Bernie, your followers are saying  it’s you or no one. Really, Bernie? Is that what you want? You and your followers are saying Hillary is a flawed candidate. Ok, yes. And Donald Trump isn’t? And you, Bernie, who have been treated gently by Hillary and ignored by Trump, you who have yet to see your flaws splashed above the fold?  Yes, you, too, Bernie, are flawed. As am I, as are we all.

And here’s what your supporters aren’t seeing, Bernie: the Republicans have been kicking Hillary to the curb since the 1990s, with both every legitimate misstep and every invented wrong they could muster.  Twenty-five years of Republican vitriol—during which she continued a life in public service, as a respected and hard-working senator; as a tireless, effective secretary of state—and now you are feeding your supporters the whole putrid stew and letting them lap it up.


Has Hillary been perfect? Certainly not. But picture this—it’s 2018, maybe 4 o’clock on a  gray February afternoon, and the President is in the Oval Office meeting with Congressional leaders on something of importance, something like Obamacare or equal pay for women.  Or a Supreme Court nominee.The excitement of getting elected is long past and it’s time for hard, unglamorous, tedious work. It’s time for sitting in a room with people who may not be respectful and whose priorities are in opposition. What do you picture happening? Is the President telling the others, “You have to do it my way because I’m a terrific president and if not I’ll build a wall somewhere”? Is the President wagging a finger and scolding, “This system is corrupt”? Or is the President sitting there doing the hard work of finding consensus, building bridges, and, yes, probably compromising, and getting it done? Hillary is the only one I can picture being the grownup in the room, respecting the office enough to do whatever it takes to keep the country moving toward the future we need. She may be a flawed candidate, but this flawed voter thinks she is just what we need.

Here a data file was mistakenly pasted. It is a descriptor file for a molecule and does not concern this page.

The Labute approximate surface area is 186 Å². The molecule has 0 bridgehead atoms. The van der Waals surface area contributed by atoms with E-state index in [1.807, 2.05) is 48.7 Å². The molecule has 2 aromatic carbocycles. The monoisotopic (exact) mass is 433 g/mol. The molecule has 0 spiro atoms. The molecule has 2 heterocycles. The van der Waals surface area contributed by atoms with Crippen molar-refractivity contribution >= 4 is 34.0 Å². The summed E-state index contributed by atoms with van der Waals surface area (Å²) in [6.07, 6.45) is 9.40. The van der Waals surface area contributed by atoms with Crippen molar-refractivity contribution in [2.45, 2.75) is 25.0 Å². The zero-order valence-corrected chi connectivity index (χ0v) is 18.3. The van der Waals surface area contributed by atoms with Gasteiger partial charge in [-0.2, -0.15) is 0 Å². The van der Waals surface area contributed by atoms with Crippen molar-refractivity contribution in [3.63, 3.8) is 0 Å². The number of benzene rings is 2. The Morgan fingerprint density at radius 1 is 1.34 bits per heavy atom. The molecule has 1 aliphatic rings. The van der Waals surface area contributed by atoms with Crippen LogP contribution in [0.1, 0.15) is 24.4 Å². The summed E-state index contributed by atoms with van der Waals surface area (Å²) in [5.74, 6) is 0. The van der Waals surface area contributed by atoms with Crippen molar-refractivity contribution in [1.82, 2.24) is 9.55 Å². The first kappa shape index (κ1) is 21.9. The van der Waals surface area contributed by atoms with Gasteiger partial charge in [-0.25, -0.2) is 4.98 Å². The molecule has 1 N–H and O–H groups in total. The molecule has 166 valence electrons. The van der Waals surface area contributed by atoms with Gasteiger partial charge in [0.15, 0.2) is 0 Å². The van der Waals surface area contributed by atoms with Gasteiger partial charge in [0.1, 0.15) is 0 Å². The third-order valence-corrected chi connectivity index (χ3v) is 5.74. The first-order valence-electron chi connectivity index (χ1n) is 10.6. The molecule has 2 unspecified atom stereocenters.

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Stop me before I sing again

Sunday, April 10, 2016

My friend Erica just saw “Hamilton” and is in danger of appearing a little obsessed. Like me. She’s the one who gave me the cast recording, which I listened to many times  before I saw the show. As Wesley Morris said in his New York Times Magazine article, “To know someone who has this album is to know someone who needs a restraining order.”

It’s wearing. For me to ask Dr. D. to stand by saying, “Rise up!” “(Eyes up! Wise up!”) Those of you singing along right now know who you are. To wake up not knowing if what’s playing in your head will be “He got a lot farther by being a lot smarter/by working a lot harder/by being a self-starter” or the deliciously smarmy King George lines, “You’ll be back/wait and see/you’ll remember you belong to me.” I did say obsession. Or maybe it’s more like possession--being possessed by the songs.